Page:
• How is nerve pain treated?
    The treatment of nerve pain is quite different to tissue injury pain, especially the medications that can be helpful. The useful medications tend to be some of the medications that are used in other patients to treat depression or epilepsy/ seizure conditions. Antidepressant medications used to treat nerve pain include: Duloxetine, amitriptyline, nortriptyline & venlafaxine. Anticonvulsant/ epilepsy medications used to treat nerve pain include: Pregabalin, gabapentin, topiramate and sodium valproate. Opioids such as codeine, morphine or oxycodone should not be used to treat nerve pain as they tend to make nerve pain worse and harder to treat.
  • When should patients with a nerve pain be referred to a Pain Specialist?
    Nerve pain tends to become harder to treat the longer it is present. Once nerve pain has been diagnosed treatment should be commenced. If nerve pain is not improving then referral to a Pain Specialist is often helpful.
  • What is nerve pain?
    When the nervous system is working normally pain signals arise when tissue in the body is being threatened. This is called nociceptive pain, also called tissue injury pain or normal pain. The pain signal travels in a nerve to the spinal cord, up the spinal cord to the lower brain centres, and then to the higher brain centres where the signal is interpreted as pain. The brain knows where the nerve signal arises, and so we feel pain in that area of the body. However, if the nerves themselves are damaged then a pain signal can arise in the nerve itself, and the pain signal is transmitted without any tissue damage. This is called neuropathic pain, also called nerve pain.
  • What is a nerve block?
    A nerve block targets a specific nerve that supplies sensation to a specific area of the body and treats that nerve with some agent. Examples of nerve block agents: 1. A reversible short duration local anaesthetic. Local anaesthetic delivered to women in labour via an epidural is a good example of this. The pain relief is excellent but wears off after a few hours. 2. A steroid. This can be very helpful if there is inflammation or compression close to a nerve that is irritating and causing a nerve pain. A steroid injected onto a spinal nerve root that is being irritated by a bulging spinal disc is a good example of this. 3. A long duration local anaesthetic. These agents stop the proteins in the nerve from working and is a controlled way of damaging a nerve. Concentrated alcohol is used for this and the nerve block resulting will last until the nerve regenerates. These nerve blocks are mostly used to help control the pain from some types of cancer, and a coeliac plexus block for pancreatic cancer pain is a good example of this. 4. Radiofrequency neuro-ablation. These nerve blocks use a highly specific type of electrical stimulation to hinder the pain signals transmitted by nerves. The effect of the radiofrequency on the nerve typically lasts 9 to 12 months and if helpful will usually need to be repeated annually. Treating facet joint back pain, occipital neuralgia, pudental neuralgia and some joint arthritic pain (most commonly shoulders and knees) are a good examples of this.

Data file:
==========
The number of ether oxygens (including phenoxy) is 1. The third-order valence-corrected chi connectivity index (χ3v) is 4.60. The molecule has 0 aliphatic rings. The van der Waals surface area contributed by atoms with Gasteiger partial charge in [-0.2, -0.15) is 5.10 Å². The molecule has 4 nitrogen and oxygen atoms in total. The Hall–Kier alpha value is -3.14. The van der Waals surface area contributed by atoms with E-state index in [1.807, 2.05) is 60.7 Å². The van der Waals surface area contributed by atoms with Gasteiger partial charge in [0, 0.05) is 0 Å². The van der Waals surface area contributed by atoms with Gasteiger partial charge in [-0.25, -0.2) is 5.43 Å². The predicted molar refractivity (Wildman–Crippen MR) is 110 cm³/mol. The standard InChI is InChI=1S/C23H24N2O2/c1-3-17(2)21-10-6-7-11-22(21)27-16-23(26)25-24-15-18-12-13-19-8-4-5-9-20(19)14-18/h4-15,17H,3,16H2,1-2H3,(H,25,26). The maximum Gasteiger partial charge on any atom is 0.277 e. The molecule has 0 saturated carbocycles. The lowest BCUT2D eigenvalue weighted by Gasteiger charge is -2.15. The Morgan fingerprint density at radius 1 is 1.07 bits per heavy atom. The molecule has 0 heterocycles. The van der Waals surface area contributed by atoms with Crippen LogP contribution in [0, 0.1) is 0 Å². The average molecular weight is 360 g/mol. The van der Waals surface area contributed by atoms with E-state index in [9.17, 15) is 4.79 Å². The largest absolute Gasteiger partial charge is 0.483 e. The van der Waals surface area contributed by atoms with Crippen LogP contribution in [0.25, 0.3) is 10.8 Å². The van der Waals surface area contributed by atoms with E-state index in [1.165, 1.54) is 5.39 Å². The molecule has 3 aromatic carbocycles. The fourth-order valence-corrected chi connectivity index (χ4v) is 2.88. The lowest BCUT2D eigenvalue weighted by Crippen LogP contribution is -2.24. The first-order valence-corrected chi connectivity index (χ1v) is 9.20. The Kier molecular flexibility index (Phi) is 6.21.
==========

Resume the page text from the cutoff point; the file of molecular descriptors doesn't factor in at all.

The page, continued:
• When might a nerve block be considered?
    Nerve blocks can have 2 potential roles in pain management; aiding the diagnosis of the pain problem and treating the pain problem. Aiding the Diagnosis of a Chronic Pain Problem A feature of chronic pain is neuroplasticity whereby changes occur in how pain signals are processed in the spine and brain. If present it can sometimes be difficult to determine whether the pain is mostly arising in the periphery of the body (where the pain is felt) or whether the pain is arising from within the spine or brain. The treatment of the pain condition is different depending on where the pain arises so the correct diagnosis here is important. If after a short duration local anaesthetic nerve block the pain largely stops for some hours the pain is likely to be arising in the periphery of the body. However, if after the nerve block the pain is mostly unaffected the pain may be arising centrally in the spine and brain. Treating a Chronic Pain Problem A nerve block with a short duration local anaesthetic won’t provide any long acting pain relief, but can help to determine whether a trial of radiofrequency neuro-ablation is reasonable. As mentioned above, if there is inflammation or compression of a nerve then a nerve block with a steroid can reduce these causes of chronic nerve pain.
  • When is a nerve block NOT appropriate?
    Most chronic pain patients are not managed with a nerve block, and even if they are used it is important to remember that they are only part of a patient's treatment plan that will also include medications, mental health and physical therapies. A nerve block can only be considered if a small and specific area of the body is painful, and this area of the body is supplied by a single nerve supply that can be safely targeted. Widespread pain such as seen in fibromyalgia, abdominal pain, all over body pain from arthritis affecting many joints are not typically managed with nerve blocks. Most cancer pain is also not managed with nerve blocks. Nerve blocks can sometimes be reasonable to consider, but may be best deferred whilst less invasive options such as medications are trialed.